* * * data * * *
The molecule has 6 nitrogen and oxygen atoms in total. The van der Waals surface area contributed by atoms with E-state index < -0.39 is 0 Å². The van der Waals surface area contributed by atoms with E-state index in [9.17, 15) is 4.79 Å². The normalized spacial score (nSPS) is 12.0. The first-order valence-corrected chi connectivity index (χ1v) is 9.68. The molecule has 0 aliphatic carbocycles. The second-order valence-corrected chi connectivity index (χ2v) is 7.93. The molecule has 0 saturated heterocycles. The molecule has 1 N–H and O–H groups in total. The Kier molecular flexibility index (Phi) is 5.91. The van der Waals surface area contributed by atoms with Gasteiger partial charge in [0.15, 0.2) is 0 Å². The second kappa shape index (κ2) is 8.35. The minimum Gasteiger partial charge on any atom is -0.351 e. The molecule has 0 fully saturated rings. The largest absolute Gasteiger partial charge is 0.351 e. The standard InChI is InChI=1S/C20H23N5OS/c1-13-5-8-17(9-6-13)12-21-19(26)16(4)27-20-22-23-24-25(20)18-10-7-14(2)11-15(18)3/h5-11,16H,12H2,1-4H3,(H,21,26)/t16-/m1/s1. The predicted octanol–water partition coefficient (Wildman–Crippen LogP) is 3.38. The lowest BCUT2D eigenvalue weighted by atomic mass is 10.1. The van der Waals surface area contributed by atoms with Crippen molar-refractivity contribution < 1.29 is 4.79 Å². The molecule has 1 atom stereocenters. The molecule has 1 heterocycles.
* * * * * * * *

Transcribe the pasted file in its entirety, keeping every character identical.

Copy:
The molecule has 6 nitrogen and oxygen atoms in total. The van der Waals surface area contributed by atoms with E-state index < -0.39 is 0 Å². The van der Waals surface area contributed by atoms with E-state index in [9.17, 15) is 4.79 Å². The normalized spacial score (nSPS) is 12.0. The first-order valence-corrected chi connectivity index (χ1v) is 9.68. The molecule has 0 aliphatic carbocycles. The second-order valence-corrected chi connectivity index (χ2v) is 7.93. The molecule has 0 saturated heterocycles. The molecule has 1 N–H and O–H groups in total. The Kier molecular flexibility index (Phi) is 5.91. The van der Waals surface area contributed by atoms with Gasteiger partial charge in [0.15, 0.2) is 0 Å². The second kappa shape index (κ2) is 8.35. The minimum Gasteiger partial charge on any atom is -0.351 e. The molecule has 0 fully saturated rings. The largest absolute Gasteiger partial charge is 0.351 e. The standard InChI is InChI=1S/C20H23N5OS/c1-13-5-8-17(9-6-13)12-21-19(26)16(4)27-20-22-23-24-25(20)18-10-7-14(2)11-15(18)3/h5-11,16H,12H2,1-4H3,(H,21,26)/t16-/m1/s1. The predicted octanol–water partition coefficient (Wildman–Crippen LogP) is 3.38. The lowest BCUT2D eigenvalue weighted by atomic mass is 10.1. The van der Waals surface area contributed by atoms with Crippen molar-refractivity contribution < 1.29 is 4.79 Å². The molecule has 1 atom stereocenters. The molecule has 1 heterocycles.